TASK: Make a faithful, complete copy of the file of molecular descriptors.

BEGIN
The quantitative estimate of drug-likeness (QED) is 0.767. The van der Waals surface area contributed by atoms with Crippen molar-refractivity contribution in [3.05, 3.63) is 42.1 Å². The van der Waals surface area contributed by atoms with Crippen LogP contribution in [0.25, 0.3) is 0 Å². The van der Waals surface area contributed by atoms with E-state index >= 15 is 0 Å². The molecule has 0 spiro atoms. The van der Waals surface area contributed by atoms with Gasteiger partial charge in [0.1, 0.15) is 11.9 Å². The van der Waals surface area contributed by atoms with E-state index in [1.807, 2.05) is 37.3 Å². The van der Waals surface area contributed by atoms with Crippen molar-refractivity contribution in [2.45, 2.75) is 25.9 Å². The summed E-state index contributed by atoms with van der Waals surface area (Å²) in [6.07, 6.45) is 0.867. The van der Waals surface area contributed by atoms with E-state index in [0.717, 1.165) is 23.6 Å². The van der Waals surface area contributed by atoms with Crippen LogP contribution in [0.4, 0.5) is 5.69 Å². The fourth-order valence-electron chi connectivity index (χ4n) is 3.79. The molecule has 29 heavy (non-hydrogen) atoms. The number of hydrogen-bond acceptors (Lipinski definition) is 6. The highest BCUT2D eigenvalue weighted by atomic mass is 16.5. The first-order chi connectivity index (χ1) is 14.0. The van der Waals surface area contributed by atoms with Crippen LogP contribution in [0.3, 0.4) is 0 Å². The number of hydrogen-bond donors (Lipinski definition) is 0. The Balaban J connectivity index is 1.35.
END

The quantitative estimate of drug-likeness (QED) is 0.767. The van der Waals surface area contributed by atoms with Crippen molar-refractivity contribution in [3.05, 3.63) is 42.1 Å². The van der Waals surface area contributed by atoms with Crippen LogP contribution in [0.25, 0.3) is 0 Å². The van der Waals surface area contributed by atoms with E-state index >= 15 is 0 Å². The molecule has 0 spiro atoms. The van der Waals surface area contributed by atoms with Gasteiger partial charge in [0.1, 0.15) is 11.9 Å². The van der Waals surface area contributed by atoms with E-state index in [1.807, 2.05) is 37.3 Å². The van der Waals surface area contributed by atoms with Crippen molar-refractivity contribution in [2.45, 2.75) is 25.9 Å². The summed E-state index contributed by atoms with van der Waals surface area (Å²) in [6.07, 6.45) is 0.867. The van der Waals surface area contributed by atoms with E-state index in [0.717, 1.165) is 23.6 Å². The van der Waals surface area contributed by atoms with Crippen LogP contribution in [0.4, 0.5) is 5.69 Å². The fourth-order valence-electron chi connectivity index (χ4n) is 3.79. The molecule has 29 heavy (non-hydrogen) atoms. The number of hydrogen-bond acceptors (Lipinski definition) is 6. The highest BCUT2D eigenvalue weighted by atomic mass is 16.5. The first-order chi connectivity index (χ1) is 14.0. The van der Waals surface area contributed by atoms with Crippen LogP contribution in [0.3, 0.4) is 0 Å². The number of hydrogen-bond donors (Lipinski definition) is 0. The Balaban J connectivity index is 1.35.